Burton's film was not world building where new elements are introduced to give the world the hero lives in substance and a life of its own. It was throwing in shit so that we could say something looked cool. Batman was indeed loaded with such devices, right down to the iconic Batmobile itself (which I still call the only true Batmobile). Like with characterization though, it was new to us in the context of comic heroes. So we typically let it go for this film while critiquing other works in the genre..

An iconic and game changing film itself, 'The Dark Knight' borrowed inspiration from the 1989 film, like this shot being reminiscent of the climax of the latter film during the parade scene.
An iconic and game changing film itself, 'The Dark Knight' borrowed inspiration from the 1989 film, like this shot being reminiscent of the climax of the latter film during the parade scene.

More Money

Lastly, Batman reintroduced the concept of a franchise for the superhero genre. Many consider this movie to be the first true blockbuster. Studios obviously wanted to repeat that success. Tim Burton went on to direct one sequel and was then replaced by Joel Schumacher. Even though the audience missed Burton’s darker take on the Bat, they still gave their money at the box office. At least until Batman & Robin in 1997.

Almost every comic book movie that has been remotely successful has followed this treaded path. Even into the second wave of superhero movies, the sequel is now almost considered biblically fundamental. The thing with this trope is that it’s a tricky one to maintain. Movies like Daredevil, Elektra, and the recent remake of Fantastic Four clearly failed in this regard.

Because sequels are expected of our comic book movies now, it’s hard to believe that there was a time where we weren’t so cynical to the concept. When Batman closed with the character staring into the night at his trademark Batsignal, we couldn’t wait for the next film! Now the high is long gone and studios have to work very hard to overcome our cynicism of knowing what they will do. They have to convince us to be excited.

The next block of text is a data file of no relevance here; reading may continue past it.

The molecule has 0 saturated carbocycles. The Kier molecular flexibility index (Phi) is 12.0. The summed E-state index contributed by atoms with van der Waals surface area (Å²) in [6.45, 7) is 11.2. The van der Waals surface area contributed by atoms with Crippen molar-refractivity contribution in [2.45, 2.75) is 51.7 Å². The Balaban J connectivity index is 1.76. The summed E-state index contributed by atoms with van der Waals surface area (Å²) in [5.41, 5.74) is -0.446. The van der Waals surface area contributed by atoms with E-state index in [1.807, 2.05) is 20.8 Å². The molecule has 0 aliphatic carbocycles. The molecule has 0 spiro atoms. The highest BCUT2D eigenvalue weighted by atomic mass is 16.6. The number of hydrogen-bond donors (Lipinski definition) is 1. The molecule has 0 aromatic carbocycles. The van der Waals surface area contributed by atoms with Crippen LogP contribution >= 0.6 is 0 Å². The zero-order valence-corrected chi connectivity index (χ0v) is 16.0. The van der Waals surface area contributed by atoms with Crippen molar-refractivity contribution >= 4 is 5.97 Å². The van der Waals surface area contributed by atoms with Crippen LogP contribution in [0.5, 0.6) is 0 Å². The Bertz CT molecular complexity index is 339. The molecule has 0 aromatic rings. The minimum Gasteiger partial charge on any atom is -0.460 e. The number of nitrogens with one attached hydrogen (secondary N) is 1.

The Unbroken Mold

There are other more obvious tropes that Batman introduced into American movie theaters. These are the ones that stand out to me more. They set a precedent that others feel obligated to follow even to this day. Because Batman is the first, it usually gets a free pass, though with a wink and giggle at times as I noted in the Little Theater. Most of its elements still hold up today.

Hollywood studios wish that same grace was extended to them today. They are in a constant battle against the fatiguing of audience interest and ready to try new and unorthodox ways to keep the money train going.

So far, they have been successful. I still find myself interested in many comic franchises because their stories are always interesting. They are now starting to diverge from each other and evolve. They all look and feel different and it seems filmmakers are finally starting to realize how to master the genre. However, some still don’t work out.

But Batman always works. 1989 seared the bat symbol onto the American psyche. Even if we grow tired of the Avengers or Wolverine, Batman will always have that special grace. Even the struggling cinematic universe that DC is currently trying to build with other heroes acknowledges that the Batman is still their crown jewel. No matter who directs it or stars in it, everybody knows that Batman will always remain as the first movie of the modern comic book genre. The film will always carry that very unique mantle.